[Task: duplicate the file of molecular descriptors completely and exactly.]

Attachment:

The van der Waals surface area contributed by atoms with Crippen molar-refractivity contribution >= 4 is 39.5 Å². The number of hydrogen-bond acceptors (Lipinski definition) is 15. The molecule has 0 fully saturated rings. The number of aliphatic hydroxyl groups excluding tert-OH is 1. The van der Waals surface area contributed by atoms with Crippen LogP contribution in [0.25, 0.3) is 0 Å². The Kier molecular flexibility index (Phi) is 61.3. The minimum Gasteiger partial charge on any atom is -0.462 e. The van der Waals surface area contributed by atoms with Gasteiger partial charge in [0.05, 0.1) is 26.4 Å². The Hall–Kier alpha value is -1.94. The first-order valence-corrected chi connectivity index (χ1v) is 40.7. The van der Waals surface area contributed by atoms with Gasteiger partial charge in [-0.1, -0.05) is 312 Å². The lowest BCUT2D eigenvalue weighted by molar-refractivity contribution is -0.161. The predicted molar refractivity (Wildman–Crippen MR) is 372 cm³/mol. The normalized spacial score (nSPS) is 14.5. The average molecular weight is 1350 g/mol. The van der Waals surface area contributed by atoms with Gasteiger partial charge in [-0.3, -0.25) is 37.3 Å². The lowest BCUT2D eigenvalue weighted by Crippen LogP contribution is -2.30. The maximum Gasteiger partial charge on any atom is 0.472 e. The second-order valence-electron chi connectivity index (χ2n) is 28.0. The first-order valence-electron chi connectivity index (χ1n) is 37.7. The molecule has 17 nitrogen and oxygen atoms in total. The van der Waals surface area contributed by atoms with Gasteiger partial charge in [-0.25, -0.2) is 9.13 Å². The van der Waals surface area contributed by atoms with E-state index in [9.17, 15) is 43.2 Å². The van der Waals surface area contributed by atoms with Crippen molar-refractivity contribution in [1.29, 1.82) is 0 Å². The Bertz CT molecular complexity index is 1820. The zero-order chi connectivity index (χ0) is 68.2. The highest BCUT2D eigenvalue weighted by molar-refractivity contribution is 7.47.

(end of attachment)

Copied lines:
The van der Waals surface area contributed by atoms with Crippen molar-refractivity contribution >= 4 is 39.5 Å². The number of hydrogen-bond acceptors (Lipinski definition) is 15. The molecule has 0 fully saturated rings. The number of aliphatic hydroxyl groups excluding tert-OH is 1. The van der Waals surface area contributed by atoms with Crippen LogP contribution in [0.25, 0.3) is 0 Å². The Kier molecular flexibility index (Phi) is 61.3. The minimum Gasteiger partial charge on any atom is -0.462 e. The van der Waals surface area contributed by atoms with Gasteiger partial charge in [0.05, 0.1) is 26.4 Å². The Hall–Kier alpha value is -1.94. The first-order valence-corrected chi connectivity index (χ1v) is 40.7. The van der Waals surface area contributed by atoms with Gasteiger partial charge in [-0.1, -0.05) is 312 Å². The lowest BCUT2D eigenvalue weighted by molar-refractivity contribution is -0.161. The predicted molar refractivity (Wildman–Crippen MR) is 372 cm³/mol. The normalized spacial score (nSPS) is 14.5. The average molecular weight is 1350 g/mol. The van der Waals surface area contributed by atoms with Gasteiger partial charge in [-0.3, -0.25) is 37.3 Å². The lowest BCUT2D eigenvalue weighted by Crippen LogP contribution is -2.30. The maximum Gasteiger partial charge on any atom is 0.472 e. The second-order valence-electron chi connectivity index (χ2n) is 28.0. The first-order valence-electron chi connectivity index (χ1n) is 37.7. The molecule has 17 nitrogen and oxygen atoms in total. The van der Waals surface area contributed by atoms with Gasteiger partial charge in [-0.25, -0.2) is 9.13 Å². The van der Waals surface area contributed by atoms with E-state index in [9.17, 15) is 43.2 Å². The van der Waals surface area contributed by atoms with Crippen molar-refractivity contribution in [1.29, 1.82) is 0 Å². The Bertz CT molecular complexity index is 1820. The zero-order chi connectivity index (χ0) is 68.2. The highest BCUT2D eigenvalue weighted by molar-refractivity contribution is 7.47.